Sometimes you hear a story, and you just know it has to be told. And sometimes you realize the only person who’s going to tell that story is you.
For years, Karen Treiger had heard the stories about how her in-laws met in the forest outside the Treblinka Death Camp during the Holocaust. Sam escaped after taking part in a small but mighty uprising in the camp. In the forest he met Esther, who’d been hiding there with the help of neighboring farmers for a year. The pair hid in the forest for another year before the country was liberated by the Soviets, and they eventually made their way to America.
Karen had always been fascinated by the story and wanted to make sure it was preserved but wasn’t sure she was the one to do it. She was a lawyer who had never had dreams of being an author—she’d never even written more than law briefs and legal documents. But when her father passed away about five years ago, and her youngest daughter was getting ready to head to college, it seemed like the time was right.
“The stars aligned,” Karen says. “I knew if I was ever going to do it, this was it.”
So she quit her law practice and dove into the story—and she hasn’t looked back. Karen began the process of writing “My Soul is Filled with Joy: A Holocaust Story,” with countless hours of research. She read boxes of letters, traveled to Poland twice, met long-lost relatives, and walked through the same forest her in-laws met and hid so many years ago. She was even able to connect with three of the surviving children from the family that helped hide Sam and Esther. And slowly the story morphed from Karen’s original plan.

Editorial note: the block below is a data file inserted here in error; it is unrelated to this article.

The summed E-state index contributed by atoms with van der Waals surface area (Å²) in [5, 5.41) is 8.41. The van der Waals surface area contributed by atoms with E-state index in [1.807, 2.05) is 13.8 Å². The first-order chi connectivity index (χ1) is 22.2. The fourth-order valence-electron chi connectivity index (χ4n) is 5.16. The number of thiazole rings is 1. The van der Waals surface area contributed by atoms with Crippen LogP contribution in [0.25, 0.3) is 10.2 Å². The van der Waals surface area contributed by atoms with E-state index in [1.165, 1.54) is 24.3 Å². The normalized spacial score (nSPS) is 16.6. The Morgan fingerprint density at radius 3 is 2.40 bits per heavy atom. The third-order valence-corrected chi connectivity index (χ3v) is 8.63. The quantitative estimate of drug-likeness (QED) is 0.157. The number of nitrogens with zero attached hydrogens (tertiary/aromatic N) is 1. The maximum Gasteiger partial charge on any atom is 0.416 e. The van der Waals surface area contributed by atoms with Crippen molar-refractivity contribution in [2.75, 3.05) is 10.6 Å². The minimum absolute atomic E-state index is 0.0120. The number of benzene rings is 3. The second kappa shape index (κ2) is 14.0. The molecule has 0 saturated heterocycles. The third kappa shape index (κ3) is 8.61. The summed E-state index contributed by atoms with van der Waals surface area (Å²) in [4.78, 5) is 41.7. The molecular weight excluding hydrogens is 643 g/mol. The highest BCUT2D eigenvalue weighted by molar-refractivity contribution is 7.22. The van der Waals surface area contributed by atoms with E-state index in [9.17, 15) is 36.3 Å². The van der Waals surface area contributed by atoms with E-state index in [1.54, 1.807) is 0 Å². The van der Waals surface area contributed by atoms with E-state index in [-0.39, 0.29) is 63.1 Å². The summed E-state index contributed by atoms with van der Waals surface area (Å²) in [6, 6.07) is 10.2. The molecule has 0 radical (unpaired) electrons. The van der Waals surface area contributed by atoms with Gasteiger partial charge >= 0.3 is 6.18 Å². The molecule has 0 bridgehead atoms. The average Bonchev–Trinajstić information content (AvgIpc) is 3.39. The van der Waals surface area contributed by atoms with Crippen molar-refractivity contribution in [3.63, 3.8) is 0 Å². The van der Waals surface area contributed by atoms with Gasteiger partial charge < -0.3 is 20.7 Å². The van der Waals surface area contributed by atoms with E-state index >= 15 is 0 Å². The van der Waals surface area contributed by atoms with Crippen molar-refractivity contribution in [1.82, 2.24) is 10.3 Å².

“Their story became my story,” she says. Karen eventually structured the book in two parts: one that recounts Sam and Esther’s story, and a second part that focuses on her own journey through the past.
Karen is already being recognized for her work: she won a 2019 Independent Publisher Book Award bronze medal in the world history category. And now she’s thrilled to bring her family’s story to the J. Karen grew up on Mercer Island, and joyfully recalls hours spent in the JCC pool at swim team practice. “Coming back and bringing a piece of myself as an adult to this space where I have so many amazing memories from growing up is really exciting.”
The fact that her talk is on the eve of Holocaust Remembrance Day (Yom HaShoah) makes it even more powerful. She acknowledges how difficult it can be to really feel the reality of the atrocity when you just think of the 6 million Jews murdered during the Holocaust as a generic number—and that’s part of what she’s trying to combat with her book. “By telling the story of two people, you can better understand the whole,” she says. “My hope is that it helps bring the 6 million into focus in a way that’s meaningful.”